Periodical Reviews -- By: Anonymous
BSac 135:540 (Oct 78) p. 358
“Of Prophetic Robes and Weather Vanes,” An Interview with Kenneth Kantzer, Christianity Today, April 7, 1978, pp. 21-26.
In more than twenty-one years of publication Christianity Today has been directed by only two editors—Carl F. H. Henry, the founding editor, and Harold Lindsell, his successor. Henry gave birth to volume 1, number 1, October 15, 1956, after several months of fetation and of ficially ended his editorship with volume 12, number 20, published July 5, 1968. Lindsell’s name topped the masthead for the first time in volume 12, number 25, dated September 27, 1968, and he relinquished the editorial reins with volume 22, number 13, published April 7, 1978. For strict historical accuracy Christianity Today has had a third editor before Kenneth Kantzer, Lindsell’s successor. In the hiatus between Henry’s official leaving and Lindsell’s official start the name of L. Nelson Bell as executive editor led the masthead. However, Henry continued to provide editorial direction during that time though he was no longer editor and Lindsell also was actively involved though he was not yet editor.
Now a third person is taking editorial leadership, Kenneth S. Kantzer, dean of Trinity Evangelical Divinity School. The big question is, What direction will Christianity Today take under this new leader? This interview seeks to answer that question. It was conducted by correspondence with “a cross-section of religious leaders” directing questions “of general concern” to the new editor. The questions and responses used in the interview are only a portion of those asked. Inevitably and naturally the questions reflect the interests of the questioners.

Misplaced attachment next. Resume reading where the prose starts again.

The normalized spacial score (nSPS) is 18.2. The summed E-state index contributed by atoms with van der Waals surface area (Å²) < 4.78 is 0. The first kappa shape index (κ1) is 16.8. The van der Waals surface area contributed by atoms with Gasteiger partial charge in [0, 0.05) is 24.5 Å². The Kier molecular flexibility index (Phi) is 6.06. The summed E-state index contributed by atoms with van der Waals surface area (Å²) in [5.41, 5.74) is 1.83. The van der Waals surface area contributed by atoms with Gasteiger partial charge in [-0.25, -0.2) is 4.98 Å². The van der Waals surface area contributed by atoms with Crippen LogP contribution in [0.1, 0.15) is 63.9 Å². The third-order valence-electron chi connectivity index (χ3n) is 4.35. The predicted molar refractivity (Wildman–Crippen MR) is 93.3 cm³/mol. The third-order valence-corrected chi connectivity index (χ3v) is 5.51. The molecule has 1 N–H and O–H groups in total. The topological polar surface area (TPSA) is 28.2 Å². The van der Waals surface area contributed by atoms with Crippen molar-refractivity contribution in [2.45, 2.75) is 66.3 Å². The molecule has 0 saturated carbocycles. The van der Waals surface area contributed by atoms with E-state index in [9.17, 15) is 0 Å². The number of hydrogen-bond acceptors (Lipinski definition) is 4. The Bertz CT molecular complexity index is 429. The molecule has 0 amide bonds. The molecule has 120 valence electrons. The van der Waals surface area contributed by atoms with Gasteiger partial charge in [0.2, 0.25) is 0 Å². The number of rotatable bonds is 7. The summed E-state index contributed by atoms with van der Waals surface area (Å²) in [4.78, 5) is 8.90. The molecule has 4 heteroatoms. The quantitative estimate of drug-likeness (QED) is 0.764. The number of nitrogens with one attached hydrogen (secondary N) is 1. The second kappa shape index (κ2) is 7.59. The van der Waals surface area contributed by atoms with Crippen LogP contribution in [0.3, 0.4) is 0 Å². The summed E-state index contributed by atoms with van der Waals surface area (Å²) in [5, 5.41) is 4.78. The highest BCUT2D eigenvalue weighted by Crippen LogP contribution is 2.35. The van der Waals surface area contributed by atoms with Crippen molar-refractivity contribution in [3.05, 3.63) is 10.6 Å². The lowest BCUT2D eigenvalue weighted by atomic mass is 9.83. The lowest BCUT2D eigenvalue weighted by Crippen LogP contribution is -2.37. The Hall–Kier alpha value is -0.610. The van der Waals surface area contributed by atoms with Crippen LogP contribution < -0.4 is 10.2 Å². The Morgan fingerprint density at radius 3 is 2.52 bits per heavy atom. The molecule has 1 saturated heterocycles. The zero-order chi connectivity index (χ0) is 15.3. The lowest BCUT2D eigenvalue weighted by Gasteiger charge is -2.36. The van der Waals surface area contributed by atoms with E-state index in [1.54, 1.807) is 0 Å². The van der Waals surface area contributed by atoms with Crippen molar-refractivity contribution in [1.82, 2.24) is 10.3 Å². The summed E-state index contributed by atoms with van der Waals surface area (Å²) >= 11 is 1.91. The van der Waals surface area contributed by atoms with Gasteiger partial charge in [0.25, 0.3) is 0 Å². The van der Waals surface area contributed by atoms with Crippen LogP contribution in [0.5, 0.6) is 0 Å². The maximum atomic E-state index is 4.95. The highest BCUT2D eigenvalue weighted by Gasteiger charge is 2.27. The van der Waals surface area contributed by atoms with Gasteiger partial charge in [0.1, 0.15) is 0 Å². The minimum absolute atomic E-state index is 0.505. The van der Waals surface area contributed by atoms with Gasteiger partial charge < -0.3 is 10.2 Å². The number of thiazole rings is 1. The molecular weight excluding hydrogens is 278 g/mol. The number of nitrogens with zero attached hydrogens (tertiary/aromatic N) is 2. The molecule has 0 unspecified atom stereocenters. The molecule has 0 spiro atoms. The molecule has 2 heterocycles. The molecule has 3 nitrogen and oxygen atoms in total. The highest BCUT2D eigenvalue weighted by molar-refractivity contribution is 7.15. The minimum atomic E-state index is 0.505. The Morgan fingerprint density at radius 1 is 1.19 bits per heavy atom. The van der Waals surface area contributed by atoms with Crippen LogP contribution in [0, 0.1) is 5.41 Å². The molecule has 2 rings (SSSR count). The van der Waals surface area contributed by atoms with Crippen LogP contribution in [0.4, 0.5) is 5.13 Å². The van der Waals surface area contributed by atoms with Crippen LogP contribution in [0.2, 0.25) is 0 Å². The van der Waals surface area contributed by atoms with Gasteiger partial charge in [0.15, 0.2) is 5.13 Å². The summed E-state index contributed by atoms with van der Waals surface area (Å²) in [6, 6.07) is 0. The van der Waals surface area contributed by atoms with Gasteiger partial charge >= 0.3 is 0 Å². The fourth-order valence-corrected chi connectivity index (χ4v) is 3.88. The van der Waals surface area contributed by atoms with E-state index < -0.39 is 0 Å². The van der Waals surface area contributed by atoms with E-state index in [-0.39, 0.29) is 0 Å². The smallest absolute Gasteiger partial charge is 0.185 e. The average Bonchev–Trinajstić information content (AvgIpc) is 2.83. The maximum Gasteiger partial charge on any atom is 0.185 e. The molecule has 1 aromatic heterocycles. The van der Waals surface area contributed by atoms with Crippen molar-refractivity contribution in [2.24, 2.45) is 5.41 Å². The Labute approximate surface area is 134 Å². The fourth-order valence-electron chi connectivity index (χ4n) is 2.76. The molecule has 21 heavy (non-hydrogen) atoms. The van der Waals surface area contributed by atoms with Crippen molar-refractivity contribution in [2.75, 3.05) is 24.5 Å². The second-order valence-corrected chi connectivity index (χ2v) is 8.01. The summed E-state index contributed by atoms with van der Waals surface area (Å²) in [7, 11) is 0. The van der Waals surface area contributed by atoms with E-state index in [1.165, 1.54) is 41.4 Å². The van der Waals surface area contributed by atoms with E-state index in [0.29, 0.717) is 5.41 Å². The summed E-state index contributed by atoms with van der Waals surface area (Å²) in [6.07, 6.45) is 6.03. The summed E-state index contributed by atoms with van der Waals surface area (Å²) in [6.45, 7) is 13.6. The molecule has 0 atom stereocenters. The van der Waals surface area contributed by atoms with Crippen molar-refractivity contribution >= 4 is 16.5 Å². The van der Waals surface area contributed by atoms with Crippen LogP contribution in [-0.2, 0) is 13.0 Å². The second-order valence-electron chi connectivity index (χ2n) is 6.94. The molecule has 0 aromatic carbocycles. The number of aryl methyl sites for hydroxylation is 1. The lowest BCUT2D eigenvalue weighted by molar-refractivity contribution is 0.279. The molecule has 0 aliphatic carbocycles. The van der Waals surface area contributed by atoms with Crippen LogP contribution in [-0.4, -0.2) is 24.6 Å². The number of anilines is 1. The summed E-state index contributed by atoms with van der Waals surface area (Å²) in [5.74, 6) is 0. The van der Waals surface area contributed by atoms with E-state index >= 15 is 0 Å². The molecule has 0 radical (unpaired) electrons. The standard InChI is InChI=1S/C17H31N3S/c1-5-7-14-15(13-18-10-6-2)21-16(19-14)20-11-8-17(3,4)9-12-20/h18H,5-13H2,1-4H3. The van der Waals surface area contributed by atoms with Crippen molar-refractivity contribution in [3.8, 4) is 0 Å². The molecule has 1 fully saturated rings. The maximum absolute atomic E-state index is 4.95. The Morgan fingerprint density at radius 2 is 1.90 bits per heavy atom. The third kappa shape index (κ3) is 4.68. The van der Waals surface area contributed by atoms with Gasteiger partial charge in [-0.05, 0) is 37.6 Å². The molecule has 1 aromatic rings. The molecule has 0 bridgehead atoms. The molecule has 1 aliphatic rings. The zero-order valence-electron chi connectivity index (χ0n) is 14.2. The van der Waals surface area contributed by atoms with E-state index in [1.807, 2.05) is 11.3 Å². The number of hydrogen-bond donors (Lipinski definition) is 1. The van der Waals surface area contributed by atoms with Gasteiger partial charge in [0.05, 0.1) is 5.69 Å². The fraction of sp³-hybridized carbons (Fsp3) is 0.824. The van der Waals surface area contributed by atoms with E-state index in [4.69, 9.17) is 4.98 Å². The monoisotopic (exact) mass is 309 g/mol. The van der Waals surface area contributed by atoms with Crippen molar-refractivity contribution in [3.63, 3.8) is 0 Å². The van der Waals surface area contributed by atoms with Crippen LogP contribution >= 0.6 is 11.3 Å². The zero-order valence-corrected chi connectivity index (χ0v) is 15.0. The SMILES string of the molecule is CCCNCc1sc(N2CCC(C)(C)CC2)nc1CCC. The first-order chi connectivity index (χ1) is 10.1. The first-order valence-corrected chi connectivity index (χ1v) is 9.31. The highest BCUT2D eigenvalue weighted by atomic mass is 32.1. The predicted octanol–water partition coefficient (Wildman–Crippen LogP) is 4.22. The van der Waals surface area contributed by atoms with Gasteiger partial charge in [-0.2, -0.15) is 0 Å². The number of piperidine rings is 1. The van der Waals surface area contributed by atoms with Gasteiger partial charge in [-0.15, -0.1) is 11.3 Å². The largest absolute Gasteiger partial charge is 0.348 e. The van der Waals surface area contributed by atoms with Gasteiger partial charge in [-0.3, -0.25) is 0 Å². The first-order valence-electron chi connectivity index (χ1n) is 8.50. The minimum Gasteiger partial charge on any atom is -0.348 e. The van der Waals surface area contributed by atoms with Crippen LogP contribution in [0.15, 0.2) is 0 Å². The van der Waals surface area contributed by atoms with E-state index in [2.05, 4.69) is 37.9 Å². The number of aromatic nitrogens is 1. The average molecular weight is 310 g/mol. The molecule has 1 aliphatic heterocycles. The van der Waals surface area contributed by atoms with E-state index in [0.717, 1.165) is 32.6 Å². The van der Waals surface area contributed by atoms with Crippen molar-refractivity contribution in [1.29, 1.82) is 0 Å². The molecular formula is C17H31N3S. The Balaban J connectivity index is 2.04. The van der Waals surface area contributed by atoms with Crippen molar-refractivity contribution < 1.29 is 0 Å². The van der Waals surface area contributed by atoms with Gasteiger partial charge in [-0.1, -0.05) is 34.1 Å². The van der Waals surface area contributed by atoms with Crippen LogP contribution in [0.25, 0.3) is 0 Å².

The title of the article reflects Kantzer’s vision for the future of Christianity Today and his editorship. First, the magazine is to be a prophetic voice, communicating the message and truth of God contained in the Holy Scriptures as it relates to the issues of the day. In the words of Scripture it should say, “This is the way, walk ye in it” (Isa 30:21),
BSac 135:540 (Oct 78) p. 359
when there is clear direction from God in the Bible. Second, the magazine should be a weather vane, showing which way the winds are blowing in the complex theological and ecclesiastical arenas.
“The Persian Names in Esther and the Reliability of the Hebrew Text,” A. R. Millard, Journal of Biblical Literature 96 (December 1977): 481-88.
Raising doubts about the historical accuracy of the Old Testament and the purity of the Hebrew Old Testament text has been the favorite pastime of liberal scholars for more than a century...
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